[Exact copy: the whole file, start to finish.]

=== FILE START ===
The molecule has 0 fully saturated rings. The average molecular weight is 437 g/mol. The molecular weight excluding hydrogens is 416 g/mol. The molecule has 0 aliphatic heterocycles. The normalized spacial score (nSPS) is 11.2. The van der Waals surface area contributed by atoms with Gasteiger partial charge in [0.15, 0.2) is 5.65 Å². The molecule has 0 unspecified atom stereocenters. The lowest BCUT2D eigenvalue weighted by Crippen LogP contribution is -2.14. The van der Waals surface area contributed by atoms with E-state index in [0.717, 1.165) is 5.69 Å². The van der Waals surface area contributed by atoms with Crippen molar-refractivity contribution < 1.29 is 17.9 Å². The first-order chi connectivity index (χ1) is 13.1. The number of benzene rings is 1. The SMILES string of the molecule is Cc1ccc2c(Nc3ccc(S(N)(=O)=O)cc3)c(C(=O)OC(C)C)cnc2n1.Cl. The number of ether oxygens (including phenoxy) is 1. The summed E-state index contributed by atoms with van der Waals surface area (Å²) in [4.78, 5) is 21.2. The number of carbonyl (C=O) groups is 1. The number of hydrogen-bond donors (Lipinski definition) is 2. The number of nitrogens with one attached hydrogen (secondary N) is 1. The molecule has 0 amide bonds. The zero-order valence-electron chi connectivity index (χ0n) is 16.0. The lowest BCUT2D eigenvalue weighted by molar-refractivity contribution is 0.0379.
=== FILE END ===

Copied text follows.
The molecule has 0 fully saturated rings. The average molecular weight is 437 g/mol. The molecular weight excluding hydrogens is 416 g/mol. The molecule has 0 aliphatic heterocycles. The normalized spacial score (nSPS) is 11.2. The van der Waals surface area contributed by atoms with Gasteiger partial charge in [0.15, 0.2) is 5.65 Å². The molecule has 0 unspecified atom stereocenters. The lowest BCUT2D eigenvalue weighted by Crippen LogP contribution is -2.14. The van der Waals surface area contributed by atoms with E-state index in [0.717, 1.165) is 5.69 Å². The van der Waals surface area contributed by atoms with Crippen molar-refractivity contribution < 1.29 is 17.9 Å². The first-order chi connectivity index (χ1) is 13.1. The number of benzene rings is 1. The SMILES string of the molecule is Cc1ccc2c(Nc3ccc(S(N)(=O)=O)cc3)c(C(=O)OC(C)C)cnc2n1.Cl. The number of ether oxygens (including phenoxy) is 1. The summed E-state index contributed by atoms with van der Waals surface area (Å²) in [4.78, 5) is 21.2. The number of carbonyl (C=O) groups is 1. The number of hydrogen-bond donors (Lipinski definition) is 2. The number of nitrogens with one attached hydrogen (secondary N) is 1. The molecule has 0 amide bonds. The zero-order valence-electron chi connectivity index (χ0n) is 16.0. The lowest BCUT2D eigenvalue weighted by molar-refractivity contribution is 0.0379.